I'm currently on a Megabus, on my way back to Maine. I spent the past weekend in Manhattan with my mother and little sister. Visiting with my family can be difficult - they don't really know (or ask) about the majority of what I do with my life. This makes conversation trying and tiring, and it's a lot of listening and asking questions on my part.
For the most part, this sort of conversational dance isn't new. Since I was very young, my rule has been, "less is more." My family didn't talk about sexuality. We didn't talk about complicated situations. We don't discuss politics, or religion. I developed, at a young age, the ability to give enough information to satisfy without going into explicit detail.
Example: for a while, I worked as the Communications Director of a nonprofit. Specifically, a nonprofit that did voting advocacy work with disenfranchised youth of color. At family gatherings, when asked, "So, what are you doing now?" I would say, "I'm the Communications Director of a nonprofit." If pressed further, I'd say, "Oh, we work with young people." If further, "We work on local issues." And, if it ever got that far, "Oh, on voting issues."
Inevitably, this would lead someone in my ridiculous bio-family to say something to the effect of, "OH MY, well, you know Obama won because of the BLACK VOTE, RIGHT?"
Case. In. Point. Less information is best.
Visiting this weekend with my mother and sister, I didn't do much talking. I don't tend to in family situations. And the conversations that did occur were exhausting. How do I explain to my family that, actually, I'm doing really relevant work? It's just not, you know, the work they imagine? I received a lot of misplaced but well-intentioned lectures about the "direction of my life."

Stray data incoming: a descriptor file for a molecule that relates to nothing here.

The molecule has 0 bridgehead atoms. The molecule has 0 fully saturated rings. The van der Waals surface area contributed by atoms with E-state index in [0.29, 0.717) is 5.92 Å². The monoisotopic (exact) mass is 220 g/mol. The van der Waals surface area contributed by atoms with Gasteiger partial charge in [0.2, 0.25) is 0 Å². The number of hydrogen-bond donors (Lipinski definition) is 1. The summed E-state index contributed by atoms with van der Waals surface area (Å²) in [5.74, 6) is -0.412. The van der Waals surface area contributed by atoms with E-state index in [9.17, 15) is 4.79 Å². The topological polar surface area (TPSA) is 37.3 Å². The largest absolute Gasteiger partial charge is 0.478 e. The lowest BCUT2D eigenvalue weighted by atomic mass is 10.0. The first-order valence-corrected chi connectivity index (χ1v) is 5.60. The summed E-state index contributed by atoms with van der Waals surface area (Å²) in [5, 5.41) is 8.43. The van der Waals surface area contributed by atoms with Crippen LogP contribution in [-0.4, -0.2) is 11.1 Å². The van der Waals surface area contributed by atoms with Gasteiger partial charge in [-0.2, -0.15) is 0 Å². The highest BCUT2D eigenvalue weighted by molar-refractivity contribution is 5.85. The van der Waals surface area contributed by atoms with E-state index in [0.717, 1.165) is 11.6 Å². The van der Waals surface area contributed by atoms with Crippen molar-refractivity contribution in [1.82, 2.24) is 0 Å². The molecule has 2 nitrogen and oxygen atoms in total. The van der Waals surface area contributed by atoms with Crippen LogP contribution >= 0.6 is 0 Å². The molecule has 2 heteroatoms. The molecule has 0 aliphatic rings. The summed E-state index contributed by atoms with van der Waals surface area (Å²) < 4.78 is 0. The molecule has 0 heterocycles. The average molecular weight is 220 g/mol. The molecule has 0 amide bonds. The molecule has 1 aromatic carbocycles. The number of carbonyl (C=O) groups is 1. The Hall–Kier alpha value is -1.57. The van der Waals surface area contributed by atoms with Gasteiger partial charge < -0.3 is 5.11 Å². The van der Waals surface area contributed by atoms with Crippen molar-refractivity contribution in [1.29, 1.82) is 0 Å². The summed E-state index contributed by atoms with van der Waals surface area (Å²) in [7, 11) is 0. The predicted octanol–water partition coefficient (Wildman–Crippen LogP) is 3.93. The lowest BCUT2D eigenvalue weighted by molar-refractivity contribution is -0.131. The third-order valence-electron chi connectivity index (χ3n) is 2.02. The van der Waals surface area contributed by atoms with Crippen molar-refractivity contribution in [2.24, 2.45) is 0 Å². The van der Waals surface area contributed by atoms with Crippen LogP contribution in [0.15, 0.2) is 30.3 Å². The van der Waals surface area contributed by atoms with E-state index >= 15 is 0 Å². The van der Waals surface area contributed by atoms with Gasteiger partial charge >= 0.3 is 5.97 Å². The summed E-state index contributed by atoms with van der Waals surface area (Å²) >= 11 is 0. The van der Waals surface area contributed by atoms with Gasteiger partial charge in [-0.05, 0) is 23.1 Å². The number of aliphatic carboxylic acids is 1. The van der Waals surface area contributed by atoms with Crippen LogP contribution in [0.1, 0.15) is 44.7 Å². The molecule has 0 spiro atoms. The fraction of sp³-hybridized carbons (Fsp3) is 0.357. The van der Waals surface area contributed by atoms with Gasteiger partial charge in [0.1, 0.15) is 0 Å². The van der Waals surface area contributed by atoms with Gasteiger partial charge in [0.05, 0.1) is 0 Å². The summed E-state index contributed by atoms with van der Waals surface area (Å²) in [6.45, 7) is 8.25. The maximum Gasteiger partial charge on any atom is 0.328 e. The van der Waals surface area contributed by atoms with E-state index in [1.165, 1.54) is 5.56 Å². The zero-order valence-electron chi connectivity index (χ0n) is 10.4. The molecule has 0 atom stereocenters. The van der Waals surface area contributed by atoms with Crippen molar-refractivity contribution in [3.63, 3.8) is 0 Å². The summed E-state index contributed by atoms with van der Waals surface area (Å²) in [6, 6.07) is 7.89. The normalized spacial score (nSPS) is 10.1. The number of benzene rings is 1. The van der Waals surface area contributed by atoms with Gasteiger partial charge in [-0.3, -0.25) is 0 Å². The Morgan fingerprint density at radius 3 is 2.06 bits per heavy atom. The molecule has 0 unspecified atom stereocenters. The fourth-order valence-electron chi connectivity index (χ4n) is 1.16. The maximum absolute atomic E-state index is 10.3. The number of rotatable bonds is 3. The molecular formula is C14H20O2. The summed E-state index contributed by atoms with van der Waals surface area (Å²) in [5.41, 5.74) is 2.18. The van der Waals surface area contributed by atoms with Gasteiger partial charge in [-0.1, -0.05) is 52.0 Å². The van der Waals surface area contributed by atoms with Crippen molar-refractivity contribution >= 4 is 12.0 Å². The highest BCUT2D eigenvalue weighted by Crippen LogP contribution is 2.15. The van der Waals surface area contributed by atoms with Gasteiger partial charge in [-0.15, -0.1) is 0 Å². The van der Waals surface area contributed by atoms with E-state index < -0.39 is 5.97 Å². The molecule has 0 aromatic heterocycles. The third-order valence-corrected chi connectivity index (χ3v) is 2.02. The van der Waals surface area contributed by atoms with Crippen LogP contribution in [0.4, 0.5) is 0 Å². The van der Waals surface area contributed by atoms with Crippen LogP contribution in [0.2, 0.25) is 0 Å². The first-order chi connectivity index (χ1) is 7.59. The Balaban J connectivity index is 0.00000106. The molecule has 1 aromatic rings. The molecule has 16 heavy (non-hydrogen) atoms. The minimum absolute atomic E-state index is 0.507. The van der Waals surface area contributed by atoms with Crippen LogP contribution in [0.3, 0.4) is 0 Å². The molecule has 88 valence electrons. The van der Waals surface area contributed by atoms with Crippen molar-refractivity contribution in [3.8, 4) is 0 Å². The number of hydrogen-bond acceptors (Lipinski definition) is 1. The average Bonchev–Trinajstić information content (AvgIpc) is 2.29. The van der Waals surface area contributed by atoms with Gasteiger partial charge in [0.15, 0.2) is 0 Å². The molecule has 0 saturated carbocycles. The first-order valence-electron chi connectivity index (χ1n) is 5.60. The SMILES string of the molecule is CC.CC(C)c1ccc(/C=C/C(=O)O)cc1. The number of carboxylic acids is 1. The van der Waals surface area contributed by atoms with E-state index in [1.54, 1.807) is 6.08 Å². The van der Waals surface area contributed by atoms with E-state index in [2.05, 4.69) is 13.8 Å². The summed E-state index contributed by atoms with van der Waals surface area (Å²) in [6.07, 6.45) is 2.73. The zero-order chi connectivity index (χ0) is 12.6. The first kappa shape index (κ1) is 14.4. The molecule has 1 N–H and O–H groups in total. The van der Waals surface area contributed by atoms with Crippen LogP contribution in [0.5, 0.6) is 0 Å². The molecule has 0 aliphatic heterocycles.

By the time Saturday rolled around, I was beginning to feel a loss of self. I began to take their advice seriously; I began to believe I was directionless and unmotivated.
Then: I went to Submit Party in Brooklyn with my sash-wife, Sara Vibes, and her girlfriend, Indigo.
Thank goodness for my leatherfolk. I mean, seriously. It helped to be with friends and chosen family. And the darkness of the basement dungeon, lit only by red florescents, helped!
Yes, it totally soothed my ego to be announced at the party. I spent the three days before that evening being questioned about my own authority in my own life. But it wasn't about being celebrated for a title. I spent almost four hours talking to amazing, incredible people. My peers. My real community, and in essence, my real family. I immediately felt at ease. I was with my people. We don't always agree on everything, but we come from a place of mutual respect, integrity, and honesty. I could breathe.
So, thank you. Thank you for looking me in the eyes when I speak. Thank you for truly listening, and being available. Thank you for asking the right questions, but also challenging me on my own stuff in a way that is supportive and from a place of love. Leatherpeople, you rock my socks.